Why Do We Eradicate?:
Bulwarks of Power, Culture and Narcotics Traffic
Santiago Villaveces Izquierdo[*]
In 1997, the Guambiano indigenous community of Silvia (Cauca), in Southwestern Colombia, invited Alternative Development Plan (PLANTE) authorities help them incorporate government sponsored crop-substitution strategies into the resguardo’sdevelopment plan. In October of the same year, I was called on by the Director of the PLANTE -a program ascribed to the Colombian presidency and designed to implement illicit-crop substitution programs- to explore the voluntary eradication process being carried out by this community. For three consecutive months, and following a series of interviews with local and regional Plante authorities as well as with members of the indigenous communities, the effort to understand started to take form and the reasons and motives behind the community’s decision for initiating eradication came to fore in response to the question of whether it was a result of the Plante’s advertising campaigns -which emphasized the moral cost of planting coca and poppy- or rather the result of local struggles both in the political and cultural arena.
As of the beginning of 1997, the Guambiano case was already well known by the public at large. For the bureaucracy in Bogotá, the Guambiano experience was just one more example of the achievements of public officials’ efforts towards implementing Plante strategies within the framework of administrative and financial decentralization policies being promoted by the National Planning Department since 1988. Voluntary eradication in this indigenous resguardo was shown as the result of the bargaining power held by regional and local public officials whom -in active dialogue with the indigenous authorities- had managed to convince the latter of the economic benefits that would result from crop substitution (soft loan opportunities, land acquisition, continued technical assistance, and others).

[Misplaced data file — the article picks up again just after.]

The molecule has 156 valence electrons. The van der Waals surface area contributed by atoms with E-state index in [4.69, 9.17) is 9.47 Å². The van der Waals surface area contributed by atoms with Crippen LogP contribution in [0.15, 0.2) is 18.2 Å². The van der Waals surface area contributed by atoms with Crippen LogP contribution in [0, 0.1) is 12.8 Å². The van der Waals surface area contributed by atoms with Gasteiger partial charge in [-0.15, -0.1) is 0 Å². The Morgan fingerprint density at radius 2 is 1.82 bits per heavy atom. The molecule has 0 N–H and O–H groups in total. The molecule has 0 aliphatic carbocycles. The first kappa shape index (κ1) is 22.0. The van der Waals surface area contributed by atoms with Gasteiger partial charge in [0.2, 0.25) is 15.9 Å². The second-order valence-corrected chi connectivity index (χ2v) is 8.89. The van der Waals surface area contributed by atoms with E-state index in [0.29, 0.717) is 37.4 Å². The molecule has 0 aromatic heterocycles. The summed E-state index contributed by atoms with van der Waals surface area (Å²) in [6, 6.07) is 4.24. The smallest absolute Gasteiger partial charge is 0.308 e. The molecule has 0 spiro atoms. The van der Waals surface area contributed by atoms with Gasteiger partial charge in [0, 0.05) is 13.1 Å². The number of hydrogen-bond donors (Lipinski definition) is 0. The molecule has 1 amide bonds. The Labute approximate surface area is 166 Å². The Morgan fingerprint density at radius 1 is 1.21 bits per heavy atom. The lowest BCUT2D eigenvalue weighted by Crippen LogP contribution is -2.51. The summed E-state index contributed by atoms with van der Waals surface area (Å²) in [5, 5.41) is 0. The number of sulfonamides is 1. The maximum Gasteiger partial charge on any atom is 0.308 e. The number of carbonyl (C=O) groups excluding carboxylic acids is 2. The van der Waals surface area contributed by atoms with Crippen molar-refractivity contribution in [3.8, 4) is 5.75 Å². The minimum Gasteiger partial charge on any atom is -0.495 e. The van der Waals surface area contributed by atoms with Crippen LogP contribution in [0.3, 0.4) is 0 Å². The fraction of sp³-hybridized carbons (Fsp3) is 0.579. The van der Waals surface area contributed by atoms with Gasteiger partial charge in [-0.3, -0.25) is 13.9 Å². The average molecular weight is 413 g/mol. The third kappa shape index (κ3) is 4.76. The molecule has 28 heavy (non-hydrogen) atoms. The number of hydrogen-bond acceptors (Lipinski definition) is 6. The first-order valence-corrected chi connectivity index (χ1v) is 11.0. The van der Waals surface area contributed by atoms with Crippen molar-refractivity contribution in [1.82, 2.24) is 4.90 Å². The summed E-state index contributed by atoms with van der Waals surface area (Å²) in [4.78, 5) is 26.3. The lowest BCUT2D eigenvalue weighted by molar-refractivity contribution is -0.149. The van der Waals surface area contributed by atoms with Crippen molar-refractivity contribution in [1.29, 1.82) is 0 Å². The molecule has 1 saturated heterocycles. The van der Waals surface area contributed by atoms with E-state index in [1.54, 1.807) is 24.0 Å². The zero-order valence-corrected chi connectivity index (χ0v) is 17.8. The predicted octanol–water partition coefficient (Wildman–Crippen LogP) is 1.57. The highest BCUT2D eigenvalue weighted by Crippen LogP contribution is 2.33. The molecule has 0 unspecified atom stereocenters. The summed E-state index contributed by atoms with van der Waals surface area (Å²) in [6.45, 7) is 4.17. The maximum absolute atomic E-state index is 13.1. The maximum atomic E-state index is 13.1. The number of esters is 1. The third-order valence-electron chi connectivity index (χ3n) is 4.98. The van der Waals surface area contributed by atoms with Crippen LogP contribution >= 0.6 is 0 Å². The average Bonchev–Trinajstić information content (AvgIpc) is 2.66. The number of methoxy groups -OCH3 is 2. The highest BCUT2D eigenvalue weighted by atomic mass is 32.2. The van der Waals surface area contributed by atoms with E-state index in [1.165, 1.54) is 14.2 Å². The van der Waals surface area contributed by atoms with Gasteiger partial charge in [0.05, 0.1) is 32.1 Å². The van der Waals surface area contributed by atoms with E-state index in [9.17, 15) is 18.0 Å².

Parallel to this explanation, there was also that of an anthropologist, independent consultant for the Inter-American Development Bank, who had counseled the indigenous community in the design of its Development Plan and for whom the voluntary eradication process initiated by the Guambianos was a sure sign of Guambiano cultural autonomy. What the Guambianos were apparently doing was to reassert their cultural capital by invoking their (cosmogony) as an interpretative matrix according to which, the growing and commercializing of this crop would be affecting the balance between the tame and the wild elements which make up the world. Planting and marketing Coca and poppy would be generating more wild elements and thus affecting the balance between nature and social coexistence.
These two explanations led the Plante director at the time to explore the possibilities of creating a national strategy which would motivate Coca and poppy growers to engage in voluntary eradication processes. Bogotá’s main concern centered on a basic question: the type of incentives which should be designed in order to reproduce voluntary eradication processes throughout the country. Would it suffice to promote dialogue between local communities and state officials within a framework of respect for each communities’ cultural values?
Despite the importance of cooperation between local public officials and indigenous authorities, and heed to cultural values, these two explanations did not account for more critical processes which were at work mobilizing the community to face the consequences of voluntary eradication. The confluence of factors which led the Guambiano community to eradicate Coca and poppy crops from their lands do not respond to a logic which can be “replicated” elsewhere but, on the contrary, corresponds to particular local processes.
A few moths later the Cabildo (Indigenous Council) sealed its agreement
with the publication of the Guambiano Plan de Vida (Life Plan), a detailed
develpment plan which compiles sector development projects under National
Planning Department methodology. Through the appropriation of the plan
as a tool for the internal organization of the resguardo, the Cabildo
hoped to strengthen its position at two different levels. On the one hand,
it wanted to show the Colombian government that it was an autonomous and
mature body with the required technical and political capability to fully
assume its community’s development while, on the other hand, it wanted
to ratify its position among community members as the community’s sole
legitimate authority. The latter was particularly important considering
that vast extensions of resguardo lands (many of which were for
communal use) were being used to plant Coca and poppy.
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